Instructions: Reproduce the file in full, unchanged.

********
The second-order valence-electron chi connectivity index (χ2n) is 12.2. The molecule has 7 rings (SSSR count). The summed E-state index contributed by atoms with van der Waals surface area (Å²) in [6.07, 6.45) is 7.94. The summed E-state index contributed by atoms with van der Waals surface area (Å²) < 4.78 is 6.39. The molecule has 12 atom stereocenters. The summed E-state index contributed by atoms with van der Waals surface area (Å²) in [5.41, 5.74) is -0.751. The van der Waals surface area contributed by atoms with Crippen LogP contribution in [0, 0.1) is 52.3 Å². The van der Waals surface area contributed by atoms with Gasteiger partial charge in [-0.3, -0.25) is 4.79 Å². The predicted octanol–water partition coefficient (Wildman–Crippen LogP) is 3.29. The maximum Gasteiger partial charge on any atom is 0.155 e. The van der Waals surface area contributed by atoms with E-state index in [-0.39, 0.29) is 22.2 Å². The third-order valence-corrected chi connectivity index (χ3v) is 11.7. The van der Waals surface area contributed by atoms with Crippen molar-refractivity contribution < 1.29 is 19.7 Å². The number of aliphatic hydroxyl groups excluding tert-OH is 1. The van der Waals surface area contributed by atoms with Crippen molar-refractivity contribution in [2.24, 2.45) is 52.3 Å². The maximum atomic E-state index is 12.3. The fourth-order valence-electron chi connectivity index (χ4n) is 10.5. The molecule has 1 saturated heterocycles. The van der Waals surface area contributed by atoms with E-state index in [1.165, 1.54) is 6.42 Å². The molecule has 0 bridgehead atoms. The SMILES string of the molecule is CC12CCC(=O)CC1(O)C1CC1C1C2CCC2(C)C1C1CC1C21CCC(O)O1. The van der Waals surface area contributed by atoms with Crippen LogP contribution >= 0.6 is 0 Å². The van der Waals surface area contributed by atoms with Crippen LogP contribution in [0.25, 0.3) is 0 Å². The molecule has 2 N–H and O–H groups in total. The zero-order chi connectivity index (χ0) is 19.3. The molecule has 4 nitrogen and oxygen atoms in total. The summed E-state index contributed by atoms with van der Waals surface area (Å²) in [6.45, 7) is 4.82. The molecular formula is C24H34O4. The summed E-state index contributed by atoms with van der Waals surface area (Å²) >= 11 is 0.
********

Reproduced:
The second-order valence-electron chi connectivity index (χ2n) is 12.2. The molecule has 7 rings (SSSR count). The summed E-state index contributed by atoms with van der Waals surface area (Å²) in [6.07, 6.45) is 7.94. The summed E-state index contributed by atoms with van der Waals surface area (Å²) < 4.78 is 6.39. The molecule has 12 atom stereocenters. The summed E-state index contributed by atoms with van der Waals surface area (Å²) in [5.41, 5.74) is -0.751. The van der Waals surface area contributed by atoms with Crippen LogP contribution in [0, 0.1) is 52.3 Å². The van der Waals surface area contributed by atoms with Gasteiger partial charge in [-0.3, -0.25) is 4.79 Å². The predicted octanol–water partition coefficient (Wildman–Crippen LogP) is 3.29. The maximum Gasteiger partial charge on any atom is 0.155 e. The van der Waals surface area contributed by atoms with E-state index in [-0.39, 0.29) is 22.2 Å². The third-order valence-corrected chi connectivity index (χ3v) is 11.7. The van der Waals surface area contributed by atoms with Crippen molar-refractivity contribution < 1.29 is 19.7 Å². The number of aliphatic hydroxyl groups excluding tert-OH is 1. The van der Waals surface area contributed by atoms with Crippen molar-refractivity contribution in [2.24, 2.45) is 52.3 Å². The maximum atomic E-state index is 12.3. The fourth-order valence-electron chi connectivity index (χ4n) is 10.5. The molecule has 1 saturated heterocycles. The van der Waals surface area contributed by atoms with E-state index in [1.165, 1.54) is 6.42 Å². The molecule has 0 bridgehead atoms. The SMILES string of the molecule is CC12CCC(=O)CC1(O)C1CC1C1C2CCC2(C)C1C1CC1C21CCC(O)O1. The van der Waals surface area contributed by atoms with Crippen LogP contribution >= 0.6 is 0 Å². The van der Waals surface area contributed by atoms with Crippen LogP contribution in [0.25, 0.3) is 0 Å². The molecule has 2 N–H and O–H groups in total. The zero-order chi connectivity index (χ0) is 19.3. The molecule has 4 nitrogen and oxygen atoms in total. The summed E-state index contributed by atoms with van der Waals surface area (Å²) in [6.45, 7) is 4.82. The molecular formula is C24H34O4. The summed E-state index contributed by atoms with van der Waals surface area (Å²) >= 11 is 0.